Insights: The new face of luxury travel
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Insights: The new face of luxury travel

Insights: The new face of luxury travel

From sustainability to revenge travel, here are the key trends driving luxury tourism

Gulf Business
Luxury travel

I believe luxury is about freedom. It’s about being able to choose from anything that is available, to pick something that fits our needs and makes us feel good. When looking at luxury travel, we need to step back and look at what is happening in luxury in general and to understand that discerning consumers are looking for high, intrinsic value more than ever, and that goes way beyond price consideration.

The answer to ‘what is luxury?’ is constantly evolving, particularly true when it comes to travel. Just 20 years ago, everything was packaged up in one way, and one way only – a beautiful hotel, with glamorous finishes, in an exotic location would suffice. But times have changed.

Today, travellers in every segment are actively seeking out meaningful experiences and services designed just for them, meaning that those of us in the travel industry need to deliver a more personalised experienced for everyone, every time.

How do we do this? By listening and involving customers in the conversation. Brands today understand that customers might have a better idea, and are embracing the fact that they are not in control of the entire conversation. Brands initiate ideas, but then use various models to engage, exchanging messages and ideas. They add value by giving information on how it can be done better.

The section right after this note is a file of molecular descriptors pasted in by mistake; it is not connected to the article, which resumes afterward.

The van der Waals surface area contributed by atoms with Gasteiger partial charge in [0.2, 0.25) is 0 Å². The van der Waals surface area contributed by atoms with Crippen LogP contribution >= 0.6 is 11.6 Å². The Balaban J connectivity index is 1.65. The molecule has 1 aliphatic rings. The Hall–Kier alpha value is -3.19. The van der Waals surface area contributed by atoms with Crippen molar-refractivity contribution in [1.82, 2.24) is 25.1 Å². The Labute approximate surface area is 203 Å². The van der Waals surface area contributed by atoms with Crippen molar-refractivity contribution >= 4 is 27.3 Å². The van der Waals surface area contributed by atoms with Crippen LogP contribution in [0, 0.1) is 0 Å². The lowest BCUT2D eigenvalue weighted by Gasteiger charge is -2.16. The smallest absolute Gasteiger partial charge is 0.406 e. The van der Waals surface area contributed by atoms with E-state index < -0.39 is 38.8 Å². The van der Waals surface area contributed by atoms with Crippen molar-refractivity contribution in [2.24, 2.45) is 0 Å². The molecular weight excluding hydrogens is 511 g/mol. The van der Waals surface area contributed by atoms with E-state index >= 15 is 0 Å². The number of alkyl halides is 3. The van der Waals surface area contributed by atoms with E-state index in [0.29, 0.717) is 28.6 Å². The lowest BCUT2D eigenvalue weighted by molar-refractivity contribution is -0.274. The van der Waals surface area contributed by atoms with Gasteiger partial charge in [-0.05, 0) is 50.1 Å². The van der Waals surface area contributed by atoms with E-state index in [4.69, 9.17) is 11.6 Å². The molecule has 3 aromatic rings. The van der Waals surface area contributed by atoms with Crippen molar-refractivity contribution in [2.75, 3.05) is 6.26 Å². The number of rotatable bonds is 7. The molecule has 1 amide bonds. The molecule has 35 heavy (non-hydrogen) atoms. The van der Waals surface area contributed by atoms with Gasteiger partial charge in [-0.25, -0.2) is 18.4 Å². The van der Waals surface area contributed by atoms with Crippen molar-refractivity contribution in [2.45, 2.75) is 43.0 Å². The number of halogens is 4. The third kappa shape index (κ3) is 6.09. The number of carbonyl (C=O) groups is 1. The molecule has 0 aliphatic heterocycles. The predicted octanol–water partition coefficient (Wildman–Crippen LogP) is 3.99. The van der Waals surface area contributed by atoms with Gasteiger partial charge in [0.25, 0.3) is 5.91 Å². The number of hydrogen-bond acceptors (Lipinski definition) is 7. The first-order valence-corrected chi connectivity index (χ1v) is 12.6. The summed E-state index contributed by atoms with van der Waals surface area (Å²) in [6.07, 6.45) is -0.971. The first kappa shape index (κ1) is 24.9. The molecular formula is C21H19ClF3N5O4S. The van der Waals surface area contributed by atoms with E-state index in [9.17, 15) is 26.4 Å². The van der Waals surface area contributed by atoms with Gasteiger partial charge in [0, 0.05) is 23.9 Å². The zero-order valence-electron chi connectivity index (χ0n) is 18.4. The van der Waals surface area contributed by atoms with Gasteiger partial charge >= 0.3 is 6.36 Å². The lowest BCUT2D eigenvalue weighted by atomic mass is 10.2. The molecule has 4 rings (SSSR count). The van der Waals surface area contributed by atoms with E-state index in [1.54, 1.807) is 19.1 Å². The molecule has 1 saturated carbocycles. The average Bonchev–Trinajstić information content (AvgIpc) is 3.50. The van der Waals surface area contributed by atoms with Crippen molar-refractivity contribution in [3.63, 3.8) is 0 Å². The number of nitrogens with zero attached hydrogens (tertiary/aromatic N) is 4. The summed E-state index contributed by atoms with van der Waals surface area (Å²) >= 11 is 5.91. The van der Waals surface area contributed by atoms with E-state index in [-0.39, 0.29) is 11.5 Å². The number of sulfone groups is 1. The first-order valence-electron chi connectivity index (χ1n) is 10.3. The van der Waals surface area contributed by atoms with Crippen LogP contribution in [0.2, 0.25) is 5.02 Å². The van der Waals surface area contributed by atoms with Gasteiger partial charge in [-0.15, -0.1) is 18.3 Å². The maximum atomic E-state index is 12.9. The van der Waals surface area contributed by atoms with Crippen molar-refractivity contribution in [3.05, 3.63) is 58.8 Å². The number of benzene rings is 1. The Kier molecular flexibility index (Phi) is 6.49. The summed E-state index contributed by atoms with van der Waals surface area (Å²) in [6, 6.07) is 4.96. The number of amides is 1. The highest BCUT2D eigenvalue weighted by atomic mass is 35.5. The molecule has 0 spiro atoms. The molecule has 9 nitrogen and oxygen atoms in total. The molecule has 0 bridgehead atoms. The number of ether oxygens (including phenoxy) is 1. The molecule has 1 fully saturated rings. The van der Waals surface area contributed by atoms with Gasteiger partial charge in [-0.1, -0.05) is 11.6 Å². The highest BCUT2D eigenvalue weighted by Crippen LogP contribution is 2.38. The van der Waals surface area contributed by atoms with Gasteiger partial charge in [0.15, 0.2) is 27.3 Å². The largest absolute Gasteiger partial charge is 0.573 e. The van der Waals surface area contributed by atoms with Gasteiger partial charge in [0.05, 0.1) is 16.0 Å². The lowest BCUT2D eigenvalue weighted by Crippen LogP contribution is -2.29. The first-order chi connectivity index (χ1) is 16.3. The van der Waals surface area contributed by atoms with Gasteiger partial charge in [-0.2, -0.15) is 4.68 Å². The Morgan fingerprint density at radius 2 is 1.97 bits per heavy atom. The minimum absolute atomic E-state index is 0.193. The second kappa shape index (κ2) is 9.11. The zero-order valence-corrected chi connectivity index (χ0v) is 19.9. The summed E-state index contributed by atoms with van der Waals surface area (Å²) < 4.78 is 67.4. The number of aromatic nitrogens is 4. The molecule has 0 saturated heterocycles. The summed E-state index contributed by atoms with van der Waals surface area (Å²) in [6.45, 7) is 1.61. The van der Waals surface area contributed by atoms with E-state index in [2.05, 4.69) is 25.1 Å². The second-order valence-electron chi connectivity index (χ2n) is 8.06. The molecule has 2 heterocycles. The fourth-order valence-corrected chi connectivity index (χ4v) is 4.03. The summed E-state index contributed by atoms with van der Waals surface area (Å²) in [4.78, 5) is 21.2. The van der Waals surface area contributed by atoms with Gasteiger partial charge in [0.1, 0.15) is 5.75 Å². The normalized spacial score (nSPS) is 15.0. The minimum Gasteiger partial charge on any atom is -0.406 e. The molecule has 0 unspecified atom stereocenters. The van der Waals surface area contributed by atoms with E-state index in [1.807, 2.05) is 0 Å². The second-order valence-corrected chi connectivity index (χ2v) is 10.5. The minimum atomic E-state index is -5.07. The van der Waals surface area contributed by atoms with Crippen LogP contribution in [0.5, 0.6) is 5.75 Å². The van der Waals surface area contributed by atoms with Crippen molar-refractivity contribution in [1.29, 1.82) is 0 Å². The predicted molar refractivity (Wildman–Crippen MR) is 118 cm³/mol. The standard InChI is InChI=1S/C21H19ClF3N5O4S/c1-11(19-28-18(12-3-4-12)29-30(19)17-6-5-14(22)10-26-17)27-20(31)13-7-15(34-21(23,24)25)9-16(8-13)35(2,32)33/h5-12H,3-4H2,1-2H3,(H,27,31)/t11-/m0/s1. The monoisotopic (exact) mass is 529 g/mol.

In a way, we are doing what’s most natural to us – it is like going back to the days when people exchanged stories around a campfire. Of course, big travel brands want to guide certain conversations, but they’ve never been so open to clients’ opinions and advice.

This is especially true in the world of luxury travel, where the sky is the limit. Ultra-high-net-worth individuals (UHNWIs) want bespoke experiences that are unique to them, customised with their individual preferences in mind, particularly when it comes to exclusivity and privacy. From travelling in a private jet and enjoying the endless possibilities available in the cabin, to staying in a private villa with a bespoke day-to-day itinerary and a private chef creating personalised menus, it is all about catering to the individual’s needs.